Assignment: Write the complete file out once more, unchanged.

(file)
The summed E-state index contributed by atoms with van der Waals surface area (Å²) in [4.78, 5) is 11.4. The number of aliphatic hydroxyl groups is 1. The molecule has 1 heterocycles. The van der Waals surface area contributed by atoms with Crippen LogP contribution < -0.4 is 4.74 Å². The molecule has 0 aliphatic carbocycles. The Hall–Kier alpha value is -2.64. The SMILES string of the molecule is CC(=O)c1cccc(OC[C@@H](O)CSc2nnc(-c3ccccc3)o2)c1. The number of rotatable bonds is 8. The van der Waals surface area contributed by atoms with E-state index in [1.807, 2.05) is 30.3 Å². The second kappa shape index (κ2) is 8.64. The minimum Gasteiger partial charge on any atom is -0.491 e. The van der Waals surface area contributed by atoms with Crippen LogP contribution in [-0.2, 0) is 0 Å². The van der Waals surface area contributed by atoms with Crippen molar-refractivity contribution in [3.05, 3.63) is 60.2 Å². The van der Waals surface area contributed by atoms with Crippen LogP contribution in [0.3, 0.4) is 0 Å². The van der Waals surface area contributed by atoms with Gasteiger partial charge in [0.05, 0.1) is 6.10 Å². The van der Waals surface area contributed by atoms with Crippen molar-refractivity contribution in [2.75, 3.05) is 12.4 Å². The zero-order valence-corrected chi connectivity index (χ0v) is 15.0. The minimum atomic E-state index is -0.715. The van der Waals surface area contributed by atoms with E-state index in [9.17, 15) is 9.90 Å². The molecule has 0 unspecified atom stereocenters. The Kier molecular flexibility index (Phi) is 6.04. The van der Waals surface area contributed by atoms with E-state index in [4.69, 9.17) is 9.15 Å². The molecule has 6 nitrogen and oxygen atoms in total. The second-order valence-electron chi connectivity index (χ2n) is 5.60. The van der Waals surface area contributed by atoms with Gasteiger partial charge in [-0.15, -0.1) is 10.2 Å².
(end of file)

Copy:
The summed E-state index contributed by atoms with van der Waals surface area (Å²) in [4.78, 5) is 11.4. The number of aliphatic hydroxyl groups is 1. The molecule has 1 heterocycles. The van der Waals surface area contributed by atoms with Crippen LogP contribution < -0.4 is 4.74 Å². The molecule has 0 aliphatic carbocycles. The Hall–Kier alpha value is -2.64. The SMILES string of the molecule is CC(=O)c1cccc(OC[C@@H](O)CSc2nnc(-c3ccccc3)o2)c1. The number of rotatable bonds is 8. The van der Waals surface area contributed by atoms with E-state index in [1.807, 2.05) is 30.3 Å². The second kappa shape index (κ2) is 8.64. The minimum Gasteiger partial charge on any atom is -0.491 e. The van der Waals surface area contributed by atoms with Crippen LogP contribution in [-0.2, 0) is 0 Å². The van der Waals surface area contributed by atoms with Crippen molar-refractivity contribution in [3.05, 3.63) is 60.2 Å². The van der Waals surface area contributed by atoms with Crippen LogP contribution in [0.3, 0.4) is 0 Å². The van der Waals surface area contributed by atoms with Gasteiger partial charge in [0.05, 0.1) is 6.10 Å². The van der Waals surface area contributed by atoms with Crippen molar-refractivity contribution in [2.75, 3.05) is 12.4 Å². The zero-order valence-corrected chi connectivity index (χ0v) is 15.0. The minimum atomic E-state index is -0.715. The van der Waals surface area contributed by atoms with E-state index in [9.17, 15) is 9.90 Å². The molecule has 0 unspecified atom stereocenters. The Kier molecular flexibility index (Phi) is 6.04. The van der Waals surface area contributed by atoms with E-state index in [4.69, 9.17) is 9.15 Å². The molecule has 6 nitrogen and oxygen atoms in total. The second-order valence-electron chi connectivity index (χ2n) is 5.60. The van der Waals surface area contributed by atoms with Gasteiger partial charge in [-0.15, -0.1) is 10.2 Å².